Stella X. Yu : Papers / Google Scholar

Serial Dependence in Perception across Naturalistic Generative Adversarial Network-generated Mammogram
Zhihang Ren and Teresa Canas-Bajo and Cristina Ghirardo and Mauro Manassi and Stella X. Yu and David Whitney
Journal of Medical Imaging, 10(4):, 2023


Purpose: Human perception and decisions are biased toward previously seen stimuli. This phenomenon is known as serial dependence and has been extensively studied for the last decade. Recent evidence suggests that clinicians’ judgments of mammograms might also be impacted by serial dependence. However, the stimuli used in previous psychophysical experiments on this question, consisting of artificial geometric shapes and healthy tissue backgrounds, were unrealistic. We utilized realistic and controlled generative adversarial network (GAN)-generated radio-graphs that were produced by GAN to mimic images that clinicians typically encounter.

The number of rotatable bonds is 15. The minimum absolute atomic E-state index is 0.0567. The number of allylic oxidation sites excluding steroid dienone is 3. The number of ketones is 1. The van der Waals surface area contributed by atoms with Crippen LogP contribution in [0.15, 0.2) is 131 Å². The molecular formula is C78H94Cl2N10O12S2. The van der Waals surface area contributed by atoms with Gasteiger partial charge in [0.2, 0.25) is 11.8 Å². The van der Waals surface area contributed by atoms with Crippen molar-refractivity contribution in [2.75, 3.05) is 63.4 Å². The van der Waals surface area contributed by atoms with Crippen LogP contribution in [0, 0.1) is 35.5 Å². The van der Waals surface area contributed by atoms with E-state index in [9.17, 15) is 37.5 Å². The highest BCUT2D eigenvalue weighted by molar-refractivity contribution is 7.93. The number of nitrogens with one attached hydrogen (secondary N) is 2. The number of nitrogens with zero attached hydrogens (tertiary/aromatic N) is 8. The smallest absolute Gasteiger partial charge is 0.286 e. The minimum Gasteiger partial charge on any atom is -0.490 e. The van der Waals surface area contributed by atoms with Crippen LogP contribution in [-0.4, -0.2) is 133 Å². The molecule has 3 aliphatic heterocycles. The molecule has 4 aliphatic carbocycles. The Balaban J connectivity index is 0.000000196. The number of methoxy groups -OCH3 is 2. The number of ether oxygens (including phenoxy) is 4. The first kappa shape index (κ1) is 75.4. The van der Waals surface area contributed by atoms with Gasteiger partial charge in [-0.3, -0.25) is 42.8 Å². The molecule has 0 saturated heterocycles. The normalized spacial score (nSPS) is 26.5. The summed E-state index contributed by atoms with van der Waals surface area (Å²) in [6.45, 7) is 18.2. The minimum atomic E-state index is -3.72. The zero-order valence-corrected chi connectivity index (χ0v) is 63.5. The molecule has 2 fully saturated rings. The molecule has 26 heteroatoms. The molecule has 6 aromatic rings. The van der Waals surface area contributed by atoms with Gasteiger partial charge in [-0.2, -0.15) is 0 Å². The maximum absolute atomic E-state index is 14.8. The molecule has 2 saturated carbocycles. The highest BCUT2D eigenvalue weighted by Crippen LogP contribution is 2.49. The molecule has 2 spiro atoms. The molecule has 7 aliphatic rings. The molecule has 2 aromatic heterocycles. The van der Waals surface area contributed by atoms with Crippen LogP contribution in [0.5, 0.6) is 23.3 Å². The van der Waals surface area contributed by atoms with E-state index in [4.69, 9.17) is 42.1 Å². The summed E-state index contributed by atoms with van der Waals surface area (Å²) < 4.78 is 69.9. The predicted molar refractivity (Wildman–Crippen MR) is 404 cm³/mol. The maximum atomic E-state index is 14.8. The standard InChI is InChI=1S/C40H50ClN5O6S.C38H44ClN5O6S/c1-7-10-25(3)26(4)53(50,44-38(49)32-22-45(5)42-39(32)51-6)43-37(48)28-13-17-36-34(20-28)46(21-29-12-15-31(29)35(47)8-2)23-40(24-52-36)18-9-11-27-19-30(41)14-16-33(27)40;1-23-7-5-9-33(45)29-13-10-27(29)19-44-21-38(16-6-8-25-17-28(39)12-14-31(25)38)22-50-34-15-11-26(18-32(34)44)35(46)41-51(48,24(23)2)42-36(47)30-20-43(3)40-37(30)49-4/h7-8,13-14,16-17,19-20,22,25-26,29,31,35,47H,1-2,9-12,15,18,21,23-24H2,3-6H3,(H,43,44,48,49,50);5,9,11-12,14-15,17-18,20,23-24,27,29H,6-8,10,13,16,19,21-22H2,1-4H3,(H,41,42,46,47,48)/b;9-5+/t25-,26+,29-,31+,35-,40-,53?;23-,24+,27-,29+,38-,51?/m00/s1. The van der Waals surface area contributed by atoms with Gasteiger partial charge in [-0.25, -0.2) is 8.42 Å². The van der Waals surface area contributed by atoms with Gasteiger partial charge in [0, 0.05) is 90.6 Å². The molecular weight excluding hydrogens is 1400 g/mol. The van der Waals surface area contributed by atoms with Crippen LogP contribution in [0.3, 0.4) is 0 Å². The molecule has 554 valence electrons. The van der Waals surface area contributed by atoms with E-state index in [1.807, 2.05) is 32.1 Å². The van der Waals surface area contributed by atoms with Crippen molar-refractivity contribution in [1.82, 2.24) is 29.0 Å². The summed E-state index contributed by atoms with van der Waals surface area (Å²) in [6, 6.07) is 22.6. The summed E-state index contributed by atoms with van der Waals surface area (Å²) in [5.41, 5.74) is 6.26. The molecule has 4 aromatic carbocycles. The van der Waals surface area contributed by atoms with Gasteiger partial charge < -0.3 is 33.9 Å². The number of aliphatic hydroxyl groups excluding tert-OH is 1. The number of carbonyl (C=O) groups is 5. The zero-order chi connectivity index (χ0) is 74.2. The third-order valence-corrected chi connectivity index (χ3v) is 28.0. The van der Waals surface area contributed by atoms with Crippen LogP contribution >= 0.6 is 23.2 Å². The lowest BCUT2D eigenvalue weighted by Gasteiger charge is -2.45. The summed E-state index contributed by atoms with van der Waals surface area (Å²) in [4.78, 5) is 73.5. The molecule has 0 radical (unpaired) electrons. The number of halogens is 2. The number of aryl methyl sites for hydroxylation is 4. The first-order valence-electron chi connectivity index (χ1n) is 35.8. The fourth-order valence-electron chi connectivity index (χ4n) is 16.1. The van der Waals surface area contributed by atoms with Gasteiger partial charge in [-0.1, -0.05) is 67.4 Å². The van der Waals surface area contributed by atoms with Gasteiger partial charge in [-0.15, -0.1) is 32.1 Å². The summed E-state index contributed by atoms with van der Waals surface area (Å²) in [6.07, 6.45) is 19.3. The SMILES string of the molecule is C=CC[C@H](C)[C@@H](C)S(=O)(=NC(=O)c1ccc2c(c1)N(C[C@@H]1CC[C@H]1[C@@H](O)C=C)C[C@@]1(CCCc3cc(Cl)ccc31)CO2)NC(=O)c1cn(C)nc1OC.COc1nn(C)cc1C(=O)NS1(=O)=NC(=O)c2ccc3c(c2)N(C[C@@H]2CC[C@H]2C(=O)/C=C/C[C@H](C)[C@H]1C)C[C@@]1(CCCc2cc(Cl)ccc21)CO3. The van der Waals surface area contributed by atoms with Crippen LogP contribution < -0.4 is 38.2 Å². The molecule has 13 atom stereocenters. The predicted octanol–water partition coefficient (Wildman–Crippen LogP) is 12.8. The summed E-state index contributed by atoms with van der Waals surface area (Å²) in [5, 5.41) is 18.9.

Approach: Mammograms from the digital database for screening mammography were utilized to train a GAN. This pretrained GAN was then adopted to generate a large set of authentic-looking simulated mammograms: 20 circular morph continu- ums, each with 147 images, for a total of 2940 images. Using these stimuli in a stan- dard serial dependence experiment, participants viewed a random GAN-generated mammogram on each trial and subsequently matched the GAN-generated mammo- gram encountered using a continuous report. The characteristics of serial depend- ence from each continuum were analyzed.

Results: We found that serial dependence affected the perception of all naturalistic GAN-generated mammogram morph continuums. In all cases, the perceptual judg- ments of GAN-generated mammograms were biased toward previously encoun- tered GAN-generated mammograms. On average, perceptual decisions had 7\% categorization errors that were pulled in the direction of serial dependence.

Conclusions: Serial dependence was found even in the perception of naturalistic GAN-generated mammograms created by a GAN. This supports the idea that serial dependence could, in principle, contribute to decision errors in medical image per- ception tasks.

serial dependence, generative adversarial networks, visual search, radiological screening